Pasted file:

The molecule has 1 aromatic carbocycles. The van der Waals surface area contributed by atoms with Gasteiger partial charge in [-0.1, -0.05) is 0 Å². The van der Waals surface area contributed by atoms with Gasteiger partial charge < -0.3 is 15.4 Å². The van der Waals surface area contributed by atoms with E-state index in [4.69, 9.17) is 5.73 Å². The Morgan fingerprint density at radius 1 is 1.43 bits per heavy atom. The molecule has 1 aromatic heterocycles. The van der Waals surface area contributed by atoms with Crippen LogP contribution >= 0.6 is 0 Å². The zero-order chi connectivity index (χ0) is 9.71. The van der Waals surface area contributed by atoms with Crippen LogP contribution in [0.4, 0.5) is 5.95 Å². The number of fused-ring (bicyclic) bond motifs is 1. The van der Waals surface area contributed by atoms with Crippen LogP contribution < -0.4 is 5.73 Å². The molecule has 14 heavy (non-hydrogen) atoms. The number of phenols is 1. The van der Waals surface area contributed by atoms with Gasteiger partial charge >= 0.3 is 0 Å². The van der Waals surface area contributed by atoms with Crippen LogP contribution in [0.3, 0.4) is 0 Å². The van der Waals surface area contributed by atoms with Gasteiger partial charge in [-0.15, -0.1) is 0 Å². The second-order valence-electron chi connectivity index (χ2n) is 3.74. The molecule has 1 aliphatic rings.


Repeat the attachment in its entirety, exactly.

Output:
The molecule has 1 aromatic carbocycles. The van der Waals surface area contributed by atoms with Gasteiger partial charge in [-0.1, -0.05) is 0 Å². The van der Waals surface area contributed by atoms with Gasteiger partial charge < -0.3 is 15.4 Å². The van der Waals surface area contributed by atoms with E-state index in [4.69, 9.17) is 5.73 Å². The Morgan fingerprint density at radius 1 is 1.43 bits per heavy atom. The molecule has 1 aromatic heterocycles. The van der Waals surface area contributed by atoms with Crippen LogP contribution >= 0.6 is 0 Å². The zero-order chi connectivity index (χ0) is 9.71. The van der Waals surface area contributed by atoms with Crippen LogP contribution in [0.4, 0.5) is 5.95 Å². The number of fused-ring (bicyclic) bond motifs is 1. The van der Waals surface area contributed by atoms with Crippen LogP contribution < -0.4 is 5.73 Å². The molecule has 14 heavy (non-hydrogen) atoms. The number of phenols is 1. The van der Waals surface area contributed by atoms with Gasteiger partial charge >= 0.3 is 0 Å². The van der Waals surface area contributed by atoms with Crippen LogP contribution in [0.3, 0.4) is 0 Å². The van der Waals surface area contributed by atoms with Gasteiger partial charge in [-0.15, -0.1) is 0 Å². The second-order valence-electron chi connectivity index (χ2n) is 3.74. The molecule has 1 aliphatic rings.